I need to write some text to a paintbox, and I do it in the OnPaint event. When I set the fontsize twice in the method, the OnPaint-event is called repeatedly.

To see for yourself, try this:

  1. Create a new VCL Forms application
  2. Place a paintbox on the form
  3. Put the following code in the OnPaint-event:
procedure TForm1.PaintBox1Paint(Sender: TObject);

  PaintBox1.Font.Size := 10; 
  PaintBox1.Font.Size := 12; 

When you run the application you will see a line "jumping" around on the paintbox. However, if you remove one or both of the lines setting the fontsize, you will see a single, stationary line.

Why does this happen, and what can I do to work around it?


Set PaintBox1.Canvas.Font.Size instead of PaintBox1.Font.Size and your problem will be solved.

As for why it happens: Changing the font property of a control will cause it to be invalidated and redraw, and doing this in the event that does the redrawing causes an infinite loop. Luckily paint events are synthesized and have lower priority than other messages, otherwise your program would hang.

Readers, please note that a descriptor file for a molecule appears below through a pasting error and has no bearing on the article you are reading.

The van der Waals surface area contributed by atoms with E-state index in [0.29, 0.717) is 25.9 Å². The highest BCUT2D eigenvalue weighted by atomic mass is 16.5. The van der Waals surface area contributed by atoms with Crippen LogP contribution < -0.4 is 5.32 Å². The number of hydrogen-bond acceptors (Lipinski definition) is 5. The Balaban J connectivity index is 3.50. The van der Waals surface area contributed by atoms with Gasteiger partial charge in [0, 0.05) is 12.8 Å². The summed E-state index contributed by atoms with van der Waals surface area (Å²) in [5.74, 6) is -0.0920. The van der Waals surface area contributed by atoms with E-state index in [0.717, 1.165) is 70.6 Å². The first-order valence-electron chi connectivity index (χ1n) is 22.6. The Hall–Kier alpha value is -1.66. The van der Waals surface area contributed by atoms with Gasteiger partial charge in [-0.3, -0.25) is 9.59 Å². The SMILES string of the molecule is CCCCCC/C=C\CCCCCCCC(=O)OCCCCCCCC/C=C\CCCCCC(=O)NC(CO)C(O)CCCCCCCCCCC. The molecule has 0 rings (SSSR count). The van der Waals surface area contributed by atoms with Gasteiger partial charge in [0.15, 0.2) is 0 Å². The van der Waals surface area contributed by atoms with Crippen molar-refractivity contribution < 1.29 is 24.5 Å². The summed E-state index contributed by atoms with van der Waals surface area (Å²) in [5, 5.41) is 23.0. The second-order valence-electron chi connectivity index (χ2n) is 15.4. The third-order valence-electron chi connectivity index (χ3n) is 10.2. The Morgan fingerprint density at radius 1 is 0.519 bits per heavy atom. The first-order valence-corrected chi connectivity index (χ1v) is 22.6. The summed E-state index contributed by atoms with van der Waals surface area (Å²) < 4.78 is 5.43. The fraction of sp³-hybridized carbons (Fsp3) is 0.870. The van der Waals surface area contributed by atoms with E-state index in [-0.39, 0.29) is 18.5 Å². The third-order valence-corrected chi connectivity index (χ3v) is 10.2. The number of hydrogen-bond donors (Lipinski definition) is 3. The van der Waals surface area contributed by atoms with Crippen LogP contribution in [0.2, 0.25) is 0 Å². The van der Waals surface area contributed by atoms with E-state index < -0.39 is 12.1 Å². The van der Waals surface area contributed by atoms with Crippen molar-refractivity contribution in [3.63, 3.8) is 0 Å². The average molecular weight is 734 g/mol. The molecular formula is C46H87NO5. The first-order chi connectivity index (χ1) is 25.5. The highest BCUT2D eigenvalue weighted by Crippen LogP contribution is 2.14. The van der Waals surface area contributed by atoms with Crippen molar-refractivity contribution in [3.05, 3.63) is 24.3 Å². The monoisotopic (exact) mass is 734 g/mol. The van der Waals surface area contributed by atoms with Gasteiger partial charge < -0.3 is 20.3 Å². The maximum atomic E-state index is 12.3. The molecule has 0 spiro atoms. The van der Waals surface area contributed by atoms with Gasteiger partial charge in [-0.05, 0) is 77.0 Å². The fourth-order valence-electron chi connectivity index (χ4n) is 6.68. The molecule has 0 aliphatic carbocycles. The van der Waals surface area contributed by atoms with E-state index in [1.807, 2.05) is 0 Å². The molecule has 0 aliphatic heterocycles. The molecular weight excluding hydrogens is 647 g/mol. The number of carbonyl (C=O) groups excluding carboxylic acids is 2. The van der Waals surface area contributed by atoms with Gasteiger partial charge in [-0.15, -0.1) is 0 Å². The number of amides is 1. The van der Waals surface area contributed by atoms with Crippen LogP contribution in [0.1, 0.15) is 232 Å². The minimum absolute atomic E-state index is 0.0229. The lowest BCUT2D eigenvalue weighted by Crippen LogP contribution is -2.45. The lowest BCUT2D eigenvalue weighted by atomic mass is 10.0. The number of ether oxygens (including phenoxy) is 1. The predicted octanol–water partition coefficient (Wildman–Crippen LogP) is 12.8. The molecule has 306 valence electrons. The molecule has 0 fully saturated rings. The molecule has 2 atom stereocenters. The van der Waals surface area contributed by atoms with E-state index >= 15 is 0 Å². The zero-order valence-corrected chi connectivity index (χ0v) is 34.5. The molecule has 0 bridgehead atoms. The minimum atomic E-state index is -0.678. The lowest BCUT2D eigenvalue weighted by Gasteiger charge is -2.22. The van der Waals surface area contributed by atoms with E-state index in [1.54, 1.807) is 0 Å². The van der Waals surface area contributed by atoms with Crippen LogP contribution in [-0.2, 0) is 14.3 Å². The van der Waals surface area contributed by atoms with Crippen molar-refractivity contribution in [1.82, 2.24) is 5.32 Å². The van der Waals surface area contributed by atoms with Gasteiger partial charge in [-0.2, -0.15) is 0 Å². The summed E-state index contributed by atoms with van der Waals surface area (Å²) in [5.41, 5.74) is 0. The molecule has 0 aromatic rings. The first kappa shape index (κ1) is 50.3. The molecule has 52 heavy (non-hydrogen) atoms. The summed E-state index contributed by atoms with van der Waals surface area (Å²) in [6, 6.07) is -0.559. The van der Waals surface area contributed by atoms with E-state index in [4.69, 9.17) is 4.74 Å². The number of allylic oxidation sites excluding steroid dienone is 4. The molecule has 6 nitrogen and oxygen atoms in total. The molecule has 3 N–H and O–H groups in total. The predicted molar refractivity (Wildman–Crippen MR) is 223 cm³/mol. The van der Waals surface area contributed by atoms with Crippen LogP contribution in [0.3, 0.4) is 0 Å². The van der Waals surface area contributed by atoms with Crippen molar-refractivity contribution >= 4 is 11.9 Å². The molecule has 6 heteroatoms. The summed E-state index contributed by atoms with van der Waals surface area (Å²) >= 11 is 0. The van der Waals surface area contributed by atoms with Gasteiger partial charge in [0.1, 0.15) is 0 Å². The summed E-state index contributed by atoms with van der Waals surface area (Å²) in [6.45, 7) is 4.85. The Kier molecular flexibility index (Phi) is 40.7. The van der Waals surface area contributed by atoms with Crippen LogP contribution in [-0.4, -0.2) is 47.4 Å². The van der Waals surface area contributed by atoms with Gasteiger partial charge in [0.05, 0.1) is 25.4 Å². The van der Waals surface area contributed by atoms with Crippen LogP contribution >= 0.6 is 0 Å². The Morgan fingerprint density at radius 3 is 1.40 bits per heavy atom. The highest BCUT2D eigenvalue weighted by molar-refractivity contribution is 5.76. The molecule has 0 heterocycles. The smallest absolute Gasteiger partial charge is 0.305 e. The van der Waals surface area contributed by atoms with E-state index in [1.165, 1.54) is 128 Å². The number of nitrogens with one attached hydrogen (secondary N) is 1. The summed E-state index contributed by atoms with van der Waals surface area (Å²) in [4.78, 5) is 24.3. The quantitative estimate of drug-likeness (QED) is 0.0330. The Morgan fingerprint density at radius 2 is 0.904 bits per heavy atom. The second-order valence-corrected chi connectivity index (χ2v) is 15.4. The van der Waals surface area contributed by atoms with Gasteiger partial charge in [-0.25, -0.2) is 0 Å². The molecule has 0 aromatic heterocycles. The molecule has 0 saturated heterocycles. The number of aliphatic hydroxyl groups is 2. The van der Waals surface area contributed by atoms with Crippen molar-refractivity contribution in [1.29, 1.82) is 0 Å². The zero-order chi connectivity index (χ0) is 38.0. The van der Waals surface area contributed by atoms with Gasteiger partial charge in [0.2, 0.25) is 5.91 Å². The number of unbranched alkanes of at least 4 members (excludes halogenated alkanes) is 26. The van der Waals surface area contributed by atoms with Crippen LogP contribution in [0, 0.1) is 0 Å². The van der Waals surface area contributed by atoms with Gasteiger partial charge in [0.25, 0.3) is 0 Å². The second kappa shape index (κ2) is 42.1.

• All true, but I don't see why simple "if Field <> Value then" is not used. This would prevent needles repaints when font has not changed. VCL should use comparison like this in almost all setters. – Runner Jul 5 '10 at 15:31
  • 1
    @Runner: But the font has changed, twice in fact. And in both cases the check for inequality evaluated to True. That the change was revoked immediately doesn't really matter, as that is outside the scope of the setter. What you are asking for seems impossible to me. – mghie Jul 5 '10 at 15:47
  • @mghhie: I know that in his code the change must occour. I am talking about how VCL works. If you change the font size to 10 for instance and the size already is 10 you will fire a font change event event if nothing really changes. A simple compare would solve the problem. This is sloppy programming in my opinion. Yes I know I should not assign size if it is the same. But the VCL should check for such simple conditions. And TFont class is only one of many that has this weakness. And to make it worse, they do check the value when setting font name for instance. – Runner Jul 5 '10 at 16:23
  • The problem will also occur if you accidentally assign to the Paintbox1.Font.Style property, instead of Paintbox1.Canvas.Font.Style. – rossmcm Sep 2 '13 at 4:29

Your Answer

By clicking “Post Your Answer”, you agree to our terms of service, privacy policy and cookie policy

Not the answer you're looking for? Browse other questions tagged or ask your own question.